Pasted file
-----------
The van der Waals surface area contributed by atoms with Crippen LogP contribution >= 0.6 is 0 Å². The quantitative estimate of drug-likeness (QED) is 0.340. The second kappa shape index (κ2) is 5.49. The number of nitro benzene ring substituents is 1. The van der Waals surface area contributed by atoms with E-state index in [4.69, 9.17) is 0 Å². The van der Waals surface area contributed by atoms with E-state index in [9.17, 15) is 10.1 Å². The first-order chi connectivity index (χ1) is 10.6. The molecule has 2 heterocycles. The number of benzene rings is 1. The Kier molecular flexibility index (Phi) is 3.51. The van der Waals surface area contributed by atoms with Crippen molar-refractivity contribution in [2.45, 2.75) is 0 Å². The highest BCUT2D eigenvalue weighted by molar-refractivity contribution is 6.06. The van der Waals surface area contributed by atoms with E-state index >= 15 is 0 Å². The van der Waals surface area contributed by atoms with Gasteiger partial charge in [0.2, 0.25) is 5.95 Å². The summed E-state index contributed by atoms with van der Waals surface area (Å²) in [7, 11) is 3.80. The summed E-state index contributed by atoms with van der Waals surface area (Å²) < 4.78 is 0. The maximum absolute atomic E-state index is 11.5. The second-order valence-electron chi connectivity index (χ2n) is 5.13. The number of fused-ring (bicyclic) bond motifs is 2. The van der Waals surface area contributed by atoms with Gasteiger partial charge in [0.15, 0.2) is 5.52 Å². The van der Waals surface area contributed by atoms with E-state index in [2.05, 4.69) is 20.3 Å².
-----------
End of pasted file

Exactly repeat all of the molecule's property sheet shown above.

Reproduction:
The van der Waals surface area contributed by atoms with Crippen LogP contribution >= 0.6 is 0 Å². The quantitative estimate of drug-likeness (QED) is 0.340. The second kappa shape index (κ2) is 5.49. The number of nitro benzene ring substituents is 1. The van der Waals surface area contributed by atoms with E-state index in [4.69, 9.17) is 0 Å². The van der Waals surface area contributed by atoms with E-state index in [9.17, 15) is 10.1 Å². The first-order chi connectivity index (χ1) is 10.6. The molecule has 2 heterocycles. The number of benzene rings is 1. The Kier molecular flexibility index (Phi) is 3.51. The van der Waals surface area contributed by atoms with Crippen molar-refractivity contribution in [2.45, 2.75) is 0 Å². The highest BCUT2D eigenvalue weighted by molar-refractivity contribution is 6.06. The van der Waals surface area contributed by atoms with E-state index >= 15 is 0 Å². The van der Waals surface area contributed by atoms with Gasteiger partial charge in [0.2, 0.25) is 5.95 Å². The summed E-state index contributed by atoms with van der Waals surface area (Å²) in [7, 11) is 3.80. The summed E-state index contributed by atoms with van der Waals surface area (Å²) < 4.78 is 0. The maximum absolute atomic E-state index is 11.5. The second-order valence-electron chi connectivity index (χ2n) is 5.13. The number of fused-ring (bicyclic) bond motifs is 2. The van der Waals surface area contributed by atoms with Gasteiger partial charge in [0.15, 0.2) is 5.52 Å². The van der Waals surface area contributed by atoms with E-state index in [2.05, 4.69) is 20.3 Å².